Investigation: As coronavirus spreads, nearly one in 3 Americans admit not seeking medical attention due to cost
At a time when access to health care has become all the more critical to contain the coronavirus epidemic, many Americans find themselves unable to afford medical treatment.
Nearly one in three American families (or 32 percent) decided not to see a doctor in the past 12 months because of the cost, according to a national Bankrate survey. This includes everything from doctor visits and medications to vaccinations, annual checkups, eye checks and more.
It comes as the number of confirmed coronavirus cases in the United States has surpassed 1,000, with 29 deaths to date, according to John Hopkins University. database tracking contagion. The virus has appeared in 38 states, as well as the District of Columbia, California and New York declaring states of emergency.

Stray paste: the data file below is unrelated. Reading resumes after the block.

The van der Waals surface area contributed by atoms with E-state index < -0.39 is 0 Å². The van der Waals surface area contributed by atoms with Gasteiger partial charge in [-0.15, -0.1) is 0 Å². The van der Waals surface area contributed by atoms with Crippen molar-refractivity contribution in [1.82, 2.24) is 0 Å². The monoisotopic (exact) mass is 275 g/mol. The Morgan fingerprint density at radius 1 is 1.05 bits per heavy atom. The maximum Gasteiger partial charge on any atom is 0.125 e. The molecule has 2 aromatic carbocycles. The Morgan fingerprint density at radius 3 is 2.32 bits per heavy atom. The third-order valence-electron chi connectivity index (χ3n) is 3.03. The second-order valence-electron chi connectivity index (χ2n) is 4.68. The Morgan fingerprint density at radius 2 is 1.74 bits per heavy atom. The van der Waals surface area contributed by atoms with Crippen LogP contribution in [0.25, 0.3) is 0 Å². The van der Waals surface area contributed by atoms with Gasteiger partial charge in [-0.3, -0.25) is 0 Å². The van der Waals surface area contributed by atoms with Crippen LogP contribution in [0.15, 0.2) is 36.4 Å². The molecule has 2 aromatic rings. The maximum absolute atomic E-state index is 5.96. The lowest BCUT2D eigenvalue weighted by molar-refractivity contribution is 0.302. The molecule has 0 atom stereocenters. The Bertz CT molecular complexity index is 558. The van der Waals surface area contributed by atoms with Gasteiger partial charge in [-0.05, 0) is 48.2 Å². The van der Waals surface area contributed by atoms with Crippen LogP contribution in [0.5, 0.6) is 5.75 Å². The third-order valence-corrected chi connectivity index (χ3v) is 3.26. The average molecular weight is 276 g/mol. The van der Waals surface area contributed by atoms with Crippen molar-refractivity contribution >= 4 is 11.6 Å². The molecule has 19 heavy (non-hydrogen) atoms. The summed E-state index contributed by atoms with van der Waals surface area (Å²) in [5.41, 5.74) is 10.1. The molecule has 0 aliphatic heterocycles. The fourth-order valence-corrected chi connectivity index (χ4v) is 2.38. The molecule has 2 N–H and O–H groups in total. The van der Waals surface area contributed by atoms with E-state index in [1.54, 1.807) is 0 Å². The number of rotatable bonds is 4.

Key points to remember:
Medical care is a crucial part of both curbing the spread of the virus and ensuring Americans are healthy enough to bounce back. Although the pathogen cannot be prevented by a vaccine or antiviral treatment, health experts at the Centers for Disease Control (CDC) recommend receive medical care to help relieve symptoms and, in more severe cases, support the function of vital organs. Experts say accessibility issues that persist in normal times may make handling of the outbreak worse.
“If people don’t believe the tests will be free, they might resist getting tested when they suspect they may have the disease,” says Stephen Zuckerman, senior partner and vice president of health policy at the Urban Institute. “Even if a person has mild symptoms, they could pass them on to someone who might end up having a more serious reaction.”
Coronavirus treatments a challenge for 27.5 million uninsured people
The first step in knowing if an individual is indeed infected with the new coronavirus – officially known as COVID-19 – requires testing. In some cases, this can be costly. A man from Miami would have accumulated $ 3,270 in medical bills after going to hospital with flu-like symptoms following a trip to China.